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You've done all your preparation, gone out into the world and recorded your audio. Now what? The next step in the creation process is editing your recordings into one piece of audio - the elusive podcast. Here you will find out how to do some basic editing that will transform your audio from a group of audio tracks into one cohesive piece.

Audacity logo

I'm using a free software program called Audacity for this editing tutorial. You may also need to download a plugin or two to use certain functions (this is discussed later). You can click on each step below individually, or, if you know some basics already, jump ahead to the steps you need help with. If you have a specific question you can check out Audacity's online help manual. Audacity is a really great resource for basic editing. You can also record into the program directly from your computer.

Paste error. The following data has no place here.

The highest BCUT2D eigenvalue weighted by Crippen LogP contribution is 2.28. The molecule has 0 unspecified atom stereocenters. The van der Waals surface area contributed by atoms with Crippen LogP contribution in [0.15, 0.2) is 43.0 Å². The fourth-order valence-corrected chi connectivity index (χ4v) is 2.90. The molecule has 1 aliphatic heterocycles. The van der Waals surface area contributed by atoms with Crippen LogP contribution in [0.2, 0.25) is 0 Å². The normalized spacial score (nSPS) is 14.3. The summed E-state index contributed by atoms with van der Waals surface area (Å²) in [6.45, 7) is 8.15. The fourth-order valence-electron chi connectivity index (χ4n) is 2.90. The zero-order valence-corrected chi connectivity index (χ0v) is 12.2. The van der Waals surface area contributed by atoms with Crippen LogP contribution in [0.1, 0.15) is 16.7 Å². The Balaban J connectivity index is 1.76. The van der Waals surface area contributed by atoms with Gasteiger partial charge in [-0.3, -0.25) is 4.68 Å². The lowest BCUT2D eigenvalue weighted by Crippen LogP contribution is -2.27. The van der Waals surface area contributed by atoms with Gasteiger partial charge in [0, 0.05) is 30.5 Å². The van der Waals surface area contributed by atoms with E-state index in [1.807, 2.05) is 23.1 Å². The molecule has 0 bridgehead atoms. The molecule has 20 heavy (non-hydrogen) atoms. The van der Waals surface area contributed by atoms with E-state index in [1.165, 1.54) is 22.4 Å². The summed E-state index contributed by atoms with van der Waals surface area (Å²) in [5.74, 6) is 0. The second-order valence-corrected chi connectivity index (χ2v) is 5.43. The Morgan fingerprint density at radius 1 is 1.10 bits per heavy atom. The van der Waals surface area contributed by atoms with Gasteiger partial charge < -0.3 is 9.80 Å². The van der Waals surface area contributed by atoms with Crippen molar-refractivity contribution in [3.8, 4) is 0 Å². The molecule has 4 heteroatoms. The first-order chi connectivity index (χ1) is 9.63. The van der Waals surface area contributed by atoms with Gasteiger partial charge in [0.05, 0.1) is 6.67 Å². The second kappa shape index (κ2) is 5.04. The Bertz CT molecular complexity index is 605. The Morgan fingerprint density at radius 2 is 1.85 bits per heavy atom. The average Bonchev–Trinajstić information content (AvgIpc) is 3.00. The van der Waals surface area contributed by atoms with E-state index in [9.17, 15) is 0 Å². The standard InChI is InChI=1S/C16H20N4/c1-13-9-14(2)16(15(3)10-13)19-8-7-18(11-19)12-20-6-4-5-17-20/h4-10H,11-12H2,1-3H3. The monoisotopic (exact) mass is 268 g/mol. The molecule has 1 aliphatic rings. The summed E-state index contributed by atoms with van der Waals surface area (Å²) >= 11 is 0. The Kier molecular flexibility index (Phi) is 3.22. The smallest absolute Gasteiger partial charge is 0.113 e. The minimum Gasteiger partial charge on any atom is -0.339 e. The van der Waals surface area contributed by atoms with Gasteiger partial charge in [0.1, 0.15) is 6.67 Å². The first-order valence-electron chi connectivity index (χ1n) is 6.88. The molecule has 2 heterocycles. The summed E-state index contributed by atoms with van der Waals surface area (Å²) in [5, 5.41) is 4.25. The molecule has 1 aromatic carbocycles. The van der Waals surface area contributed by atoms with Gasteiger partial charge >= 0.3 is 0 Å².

Garage Band logo

Mac users can also use Garage Band to create and edit an audio (or video) podcast. Check out Apple's tutorial on using Garage Band. The audio library, jingles etc in Garage Band are an added bonus which can be useful to add depth or layers to your podcast.

So let's get started.

Step 1: Create a new file

Once you've downloaded Audacity it may appear as an icon on your desktop. Double click to open it. If you don't see the shortcut you can find Audacity in your Applications folder (for Mac users) or in Programs for PC users. So, first things first. Open Audacity and create a new file. Be sure to save your work often. From time to time Audacity will encounter a problem and close (it's an open source program after all!)